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The Clibber Jones Ensemble at Kavarna. (Photo by Hector Amador)

The Clibber Jones Ensemble at Kavarna. (Photo by Hector Amador)

Saturday was a long day of continued heavy rain for metro Atlanta, and as the clock neared the 8:30 p.m. showtime at Kavarna in Decatur’s Oakhurst neighborhood, musicians of the new-edge Clibber Jones Ensemble were standing outside the darkened café, as was multi-instrumentalist Klimchak, also scheduled to perform. Electrical power in the neighborhood had gone out less than an hour before, leaving the room with no lights, no air conditioning and no amplification. Only the free city of Decatur Wi-Fi was operating. But a good number of the audience sat in the dark inside Kavarna while the rest waited outside.

Georgia Power estimated that the power would be back by 9 p.m. With some natural light still available before sundown, the musicians debated whether to wait or to pack up while they could still see. Some began to break down their equipment. Then, at exactly 9 on the dot, the lights came back on. Most of the audience of about three dozen remained.

“That whole thing is what made it magical for me,” Olivia Kieffer, the ensemble’s leader and drummer, said the next day. “We were thinking we’d have to cancel, then everybody became so excited when the lights came back on. It made it extra special.”

The musicians reassembled, tested their set-ups and, 20 minutes later, the Clibber Jones Ensemble kicked off its first set with Kieffer’s energized, rock-driven postminimalist piece “Pack Your Crackers!” It was followed by two more Kieffer originals: “KCB” (for “Kieffer Cousins Band”) and “Bread of Life,” with a swaying pattern over drones that evolved into cross-metrical dancing triplets.

Next came “Machine V” by Chicago composer Marc Mellits, a joyful, polymetrical, polyrhythmic blast from 2001, which Kieffer rescored for the ensemble’s instrumentation, giving it a more rock-driven feel. The first set ended with a fun piece, “Arm Flappers” — another Kieffer original, arranged for the band by her husband, percussionist Isaac Anderson — which ended in a spate of deliberate chaos, cut off by a single cymbal crash.

Klimchak then came on to play a solo set with his tight setup of marimba lumina, theremin, a small laptop processor and various small inanimate objects, including a squeaky toy frog. Once again he demonstrated his virtuosity as a performer: both feet busy with drum pedal controllers, four mallets in his hands and a wind controller at his mouth. He started with a slinky, jazzy tune with a funky rhythmic undercurrent, adding a little theremin to the mix in the middle.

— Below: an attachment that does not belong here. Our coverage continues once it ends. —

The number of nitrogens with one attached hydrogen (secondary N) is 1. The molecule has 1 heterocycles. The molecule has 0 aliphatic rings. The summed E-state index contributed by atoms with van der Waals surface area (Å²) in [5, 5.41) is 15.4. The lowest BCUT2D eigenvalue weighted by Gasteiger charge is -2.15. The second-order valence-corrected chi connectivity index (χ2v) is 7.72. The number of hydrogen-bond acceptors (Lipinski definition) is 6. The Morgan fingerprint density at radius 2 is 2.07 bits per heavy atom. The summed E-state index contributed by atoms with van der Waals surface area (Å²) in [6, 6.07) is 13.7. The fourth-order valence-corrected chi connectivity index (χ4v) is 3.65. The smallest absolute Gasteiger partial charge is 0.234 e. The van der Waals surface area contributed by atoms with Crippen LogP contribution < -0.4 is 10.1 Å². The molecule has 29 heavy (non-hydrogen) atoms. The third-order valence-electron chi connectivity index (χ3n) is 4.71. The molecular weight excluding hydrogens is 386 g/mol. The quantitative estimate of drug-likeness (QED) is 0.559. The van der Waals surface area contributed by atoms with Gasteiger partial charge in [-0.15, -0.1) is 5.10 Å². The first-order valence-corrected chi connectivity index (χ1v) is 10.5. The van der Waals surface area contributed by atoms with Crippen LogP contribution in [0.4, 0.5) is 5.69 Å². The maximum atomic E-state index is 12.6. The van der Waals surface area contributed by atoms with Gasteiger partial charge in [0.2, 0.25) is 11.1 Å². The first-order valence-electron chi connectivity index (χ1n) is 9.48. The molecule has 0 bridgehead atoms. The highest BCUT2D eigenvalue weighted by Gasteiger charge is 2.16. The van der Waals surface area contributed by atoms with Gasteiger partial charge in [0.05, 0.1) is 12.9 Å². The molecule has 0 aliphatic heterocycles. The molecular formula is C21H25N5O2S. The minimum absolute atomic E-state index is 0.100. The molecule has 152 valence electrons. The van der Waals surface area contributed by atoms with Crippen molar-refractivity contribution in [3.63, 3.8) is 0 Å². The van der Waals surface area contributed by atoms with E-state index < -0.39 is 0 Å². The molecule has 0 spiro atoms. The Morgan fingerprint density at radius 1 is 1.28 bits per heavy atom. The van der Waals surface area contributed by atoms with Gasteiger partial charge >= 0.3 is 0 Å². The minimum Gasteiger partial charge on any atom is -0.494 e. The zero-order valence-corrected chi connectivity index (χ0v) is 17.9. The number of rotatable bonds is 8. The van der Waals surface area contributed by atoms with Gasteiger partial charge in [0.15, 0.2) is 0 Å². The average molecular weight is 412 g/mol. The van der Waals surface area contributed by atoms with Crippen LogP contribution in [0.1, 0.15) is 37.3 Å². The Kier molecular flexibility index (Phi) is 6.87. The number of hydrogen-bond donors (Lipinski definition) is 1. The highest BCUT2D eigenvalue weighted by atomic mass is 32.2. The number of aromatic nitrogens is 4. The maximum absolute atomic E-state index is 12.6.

He also played a familiar Klimchak oddity, “Tarzan on Acid,” replete with yodeling and “uh-huh” vocalizations over a definite beat, and layer upon layer of looped sounds that included “harmonic singing” and, naturally, a vocal duet with the squeaky frog. Alas, as the performer warned in advance, his monitors weren’t working, so he had a rough time with some overamplified sounds here and there.

Klimchak’s set ended with a short piece that began with electric piano and drum sounds under a whiny lead synthesis patch, then let loose a fat bass ostinato with a wildly screeching synthesized trumpet overlay, the latter bringing the set to a hair-raising conclusion..

The Clibber Jones Ensemble returned with a retro pop-culture number from the 1980s, the theme from the “MacGyver” television series. Two originals followed: “Strawberry’s Flight” and the premiere public performance of “Bright Wings.”

“I Am the Avalanche” has become the ensemble’s signature piece, and it’s raising money to make a studio recording via an indiegogo link on its website. But better than any critic could describe in words, here’s the YouTube video from this very concert:

This video is representative of the current Clibber Jones sound, which evolved over last year when the lineup changed, most importantly with the arrival of electric guitarist Darren Nelsen, whose playing has a very different sound from the group’s former guitarist, John Turner. Other changes include percussionist and vibraphonist Brandon Dodge, replacing his colleague Victor Pons, and the addition of keyboardist and keytarist Amy O’Dell. Continuing members are leader Kieffer, Tim Crump on soprano and tenor saxophones, Teresa Feliciano on flute and piccolo and Bill Pritchard on bass.

One “happy mistake” in the performance, as can be seen in the video, came near the end when O’Dell meant to use a heavy driving bass patch on the keytar but accidentally hit a sampled voice patch instead. This unintended synthesized “vocal” line with wide leaps was a musically interesting and fun mistake.

The group closed the show with a final Kieffer original, “1997,” which included the eerie sound of conch shell horns.

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